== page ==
In an October 1951 charge up Height 1211 everyone in my dad's platoon was killed. Also my dad. A medic pronounced him dead on the battlefield. Later that afternoon, somebody else saw him barely breathing on a pile of dead bodies. So he was rushed to a MASH unit, where someone like Hawkeye Pierce was able to patch him up enough so that he could be transferred to Tokyo and then to San Antonio, where he spent the next several months as a patient at the Brooke Army Medical Center. He was in a coma for the better part of a year. His injuries were the result of at least two bullets to his brain, grenade fragments in his eyes and one ear, and bullet wounds to his chest, hip, and legs. All of these injuries left him with the total loss of one eye, partial blindness in the other, deafness in one ear, partial paralysis on the right side of his body, deep scars on his chest and legs, and loss of some brain function. (Whenever my dad made a mental mistake he would jokingly point to his head and say, "You got to understand I'm working with only part of a brain...") For his service, he was given the purple heart and other medals.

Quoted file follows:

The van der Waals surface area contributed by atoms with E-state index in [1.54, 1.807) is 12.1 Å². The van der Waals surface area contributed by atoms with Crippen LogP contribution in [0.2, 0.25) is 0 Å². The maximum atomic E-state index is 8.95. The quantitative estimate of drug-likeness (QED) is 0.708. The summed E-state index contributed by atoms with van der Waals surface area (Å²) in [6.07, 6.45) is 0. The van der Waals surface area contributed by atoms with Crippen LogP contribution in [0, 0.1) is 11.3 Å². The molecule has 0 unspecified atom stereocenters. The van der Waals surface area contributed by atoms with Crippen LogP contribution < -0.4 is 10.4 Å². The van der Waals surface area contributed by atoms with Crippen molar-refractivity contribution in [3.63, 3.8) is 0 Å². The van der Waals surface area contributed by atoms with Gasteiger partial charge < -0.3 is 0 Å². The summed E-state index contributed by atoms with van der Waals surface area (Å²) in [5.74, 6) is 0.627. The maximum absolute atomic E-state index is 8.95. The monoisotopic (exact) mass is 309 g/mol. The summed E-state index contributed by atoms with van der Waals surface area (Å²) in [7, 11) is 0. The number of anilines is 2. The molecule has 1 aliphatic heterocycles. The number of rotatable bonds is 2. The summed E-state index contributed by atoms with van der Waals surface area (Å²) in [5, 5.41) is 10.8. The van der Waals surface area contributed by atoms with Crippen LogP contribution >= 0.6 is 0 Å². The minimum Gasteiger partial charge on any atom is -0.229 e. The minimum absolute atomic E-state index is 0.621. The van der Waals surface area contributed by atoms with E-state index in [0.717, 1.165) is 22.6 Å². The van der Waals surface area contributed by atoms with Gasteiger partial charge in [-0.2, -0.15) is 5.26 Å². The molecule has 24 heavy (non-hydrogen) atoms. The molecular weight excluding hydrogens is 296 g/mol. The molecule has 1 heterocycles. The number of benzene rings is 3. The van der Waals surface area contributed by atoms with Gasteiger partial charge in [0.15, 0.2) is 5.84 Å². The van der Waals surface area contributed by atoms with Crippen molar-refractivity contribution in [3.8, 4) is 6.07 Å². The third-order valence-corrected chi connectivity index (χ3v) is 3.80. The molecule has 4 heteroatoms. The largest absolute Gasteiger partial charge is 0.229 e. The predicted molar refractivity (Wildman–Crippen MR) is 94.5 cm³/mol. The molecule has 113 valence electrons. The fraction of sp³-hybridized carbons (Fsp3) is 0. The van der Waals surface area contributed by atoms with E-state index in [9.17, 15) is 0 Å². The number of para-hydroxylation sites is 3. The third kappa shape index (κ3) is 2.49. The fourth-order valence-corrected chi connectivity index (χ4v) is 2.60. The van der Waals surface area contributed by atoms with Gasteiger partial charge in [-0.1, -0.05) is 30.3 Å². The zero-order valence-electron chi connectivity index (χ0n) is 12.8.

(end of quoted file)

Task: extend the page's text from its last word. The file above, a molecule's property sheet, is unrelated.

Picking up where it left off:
A few years ago I read the definitive history of the battle of Heartbreak Ridge and learned that my dad's company was purposely sent up one side of the hill, against overwhelming numbers of Chinese, in a so-called "diversionary tactic." The battle itself has been described as "a fiasco," because the U. S. totally underestimated the strength of the North Koreans and the Chinese. Only later, after sending in tanks, did the United Nations' forces secure that hill, which was eventually given back to the North Koreans.
This is only one anecdotal example, but I suspect many others could be told about military personnel who suffered and suffer deeply as a result of their "justified" killing. These stories seem more human and humane to me than the all-too-familiar bravado-pleasurable kind, the kind of story we heard not too long ago from a U. S. army general who spoke publicly about the "pleasure" of killing Afghans or any other "enemy."
War is terrible and we should never grow fond of it.
Following his "first death" in baptism (we Lutherans speak of baptism as putting "the old, sinful Adam" to death), and his second death on a Korean battlefield in 1951, my dad died for the third time on June 17, 2004. He is buried at